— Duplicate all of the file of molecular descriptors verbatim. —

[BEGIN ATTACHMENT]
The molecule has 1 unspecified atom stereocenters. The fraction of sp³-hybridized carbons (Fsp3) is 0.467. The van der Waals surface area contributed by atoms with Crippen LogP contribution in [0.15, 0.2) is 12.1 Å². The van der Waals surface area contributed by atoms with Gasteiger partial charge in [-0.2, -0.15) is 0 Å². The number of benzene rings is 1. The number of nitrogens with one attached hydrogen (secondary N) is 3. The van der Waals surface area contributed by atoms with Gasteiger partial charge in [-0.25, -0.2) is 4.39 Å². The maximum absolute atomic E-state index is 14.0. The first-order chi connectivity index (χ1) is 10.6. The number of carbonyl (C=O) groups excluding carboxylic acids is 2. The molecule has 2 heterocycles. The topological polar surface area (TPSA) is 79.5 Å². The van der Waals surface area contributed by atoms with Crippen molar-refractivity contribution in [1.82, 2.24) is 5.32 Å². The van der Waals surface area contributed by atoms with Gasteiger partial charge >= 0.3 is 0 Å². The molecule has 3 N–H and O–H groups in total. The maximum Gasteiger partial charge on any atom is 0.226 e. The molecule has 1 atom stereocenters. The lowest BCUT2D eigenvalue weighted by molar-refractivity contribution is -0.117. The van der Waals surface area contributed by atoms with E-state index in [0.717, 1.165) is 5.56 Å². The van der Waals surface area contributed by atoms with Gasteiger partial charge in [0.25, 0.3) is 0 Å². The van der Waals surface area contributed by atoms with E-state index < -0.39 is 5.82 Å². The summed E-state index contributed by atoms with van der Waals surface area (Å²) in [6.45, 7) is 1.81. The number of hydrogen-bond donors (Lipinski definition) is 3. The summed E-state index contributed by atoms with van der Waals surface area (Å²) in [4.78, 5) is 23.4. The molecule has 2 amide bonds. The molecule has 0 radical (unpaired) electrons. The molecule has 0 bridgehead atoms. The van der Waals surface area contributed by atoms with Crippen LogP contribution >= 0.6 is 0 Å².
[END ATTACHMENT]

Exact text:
The molecule has 1 unspecified atom stereocenters. The fraction of sp³-hybridized carbons (Fsp3) is 0.467. The van der Waals surface area contributed by atoms with Crippen LogP contribution in [0.15, 0.2) is 12.1 Å². The van der Waals surface area contributed by atoms with Gasteiger partial charge in [-0.2, -0.15) is 0 Å². The number of benzene rings is 1. The number of nitrogens with one attached hydrogen (secondary N) is 3. The van der Waals surface area contributed by atoms with Gasteiger partial charge in [-0.25, -0.2) is 4.39 Å². The maximum absolute atomic E-state index is 14.0. The first-order chi connectivity index (χ1) is 10.6. The number of carbonyl (C=O) groups excluding carboxylic acids is 2. The molecule has 2 heterocycles. The topological polar surface area (TPSA) is 79.5 Å². The van der Waals surface area contributed by atoms with Crippen molar-refractivity contribution in [1.82, 2.24) is 5.32 Å². The van der Waals surface area contributed by atoms with Gasteiger partial charge >= 0.3 is 0 Å². The molecule has 3 N–H and O–H groups in total. The maximum Gasteiger partial charge on any atom is 0.226 e. The molecule has 1 atom stereocenters. The lowest BCUT2D eigenvalue weighted by molar-refractivity contribution is -0.117. The van der Waals surface area contributed by atoms with E-state index in [0.717, 1.165) is 5.56 Å². The van der Waals surface area contributed by atoms with Gasteiger partial charge in [0.25, 0.3) is 0 Å². The van der Waals surface area contributed by atoms with E-state index < -0.39 is 5.82 Å². The summed E-state index contributed by atoms with van der Waals surface area (Å²) in [6.45, 7) is 1.81. The number of hydrogen-bond donors (Lipinski definition) is 3. The summed E-state index contributed by atoms with van der Waals surface area (Å²) in [4.78, 5) is 23.4. The molecule has 2 amide bonds. The molecule has 0 radical (unpaired) electrons. The molecule has 0 bridgehead atoms. The van der Waals surface area contributed by atoms with Crippen LogP contribution >= 0.6 is 0 Å².